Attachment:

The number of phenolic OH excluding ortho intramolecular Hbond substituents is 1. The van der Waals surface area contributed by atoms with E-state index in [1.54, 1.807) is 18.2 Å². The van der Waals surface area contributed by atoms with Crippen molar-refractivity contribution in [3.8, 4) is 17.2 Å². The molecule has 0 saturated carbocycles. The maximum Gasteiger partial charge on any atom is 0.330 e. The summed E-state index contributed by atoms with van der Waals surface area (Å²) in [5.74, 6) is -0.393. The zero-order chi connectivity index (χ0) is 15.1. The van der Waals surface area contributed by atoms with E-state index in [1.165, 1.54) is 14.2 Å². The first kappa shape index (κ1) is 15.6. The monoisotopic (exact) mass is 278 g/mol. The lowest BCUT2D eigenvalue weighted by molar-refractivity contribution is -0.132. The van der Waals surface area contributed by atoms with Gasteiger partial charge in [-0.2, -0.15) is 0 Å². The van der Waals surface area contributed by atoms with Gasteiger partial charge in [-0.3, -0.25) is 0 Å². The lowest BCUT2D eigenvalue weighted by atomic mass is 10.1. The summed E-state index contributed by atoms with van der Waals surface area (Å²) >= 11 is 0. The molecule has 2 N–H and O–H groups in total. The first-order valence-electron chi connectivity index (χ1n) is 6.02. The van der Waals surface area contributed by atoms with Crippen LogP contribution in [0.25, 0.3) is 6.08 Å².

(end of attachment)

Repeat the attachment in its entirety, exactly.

The number of phenolic OH excluding ortho intramolecular Hbond substituents is 1. The van der Waals surface area contributed by atoms with E-state index in [1.54, 1.807) is 18.2 Å². The van der Waals surface area contributed by atoms with Crippen molar-refractivity contribution in [3.8, 4) is 17.2 Å². The molecule has 0 saturated carbocycles. The maximum Gasteiger partial charge on any atom is 0.330 e. The summed E-state index contributed by atoms with van der Waals surface area (Å²) in [5.74, 6) is -0.393. The zero-order chi connectivity index (χ0) is 15.1. The van der Waals surface area contributed by atoms with E-state index in [1.165, 1.54) is 14.2 Å². The first kappa shape index (κ1) is 15.6. The monoisotopic (exact) mass is 278 g/mol. The lowest BCUT2D eigenvalue weighted by molar-refractivity contribution is -0.132. The van der Waals surface area contributed by atoms with Gasteiger partial charge in [-0.2, -0.15) is 0 Å². The van der Waals surface area contributed by atoms with Gasteiger partial charge in [-0.3, -0.25) is 0 Å². The lowest BCUT2D eigenvalue weighted by atomic mass is 10.1. The summed E-state index contributed by atoms with van der Waals surface area (Å²) >= 11 is 0. The molecule has 2 N–H and O–H groups in total. The first-order valence-electron chi connectivity index (χ1n) is 6.02. The van der Waals surface area contributed by atoms with Crippen LogP contribution in [0.25, 0.3) is 6.08 Å².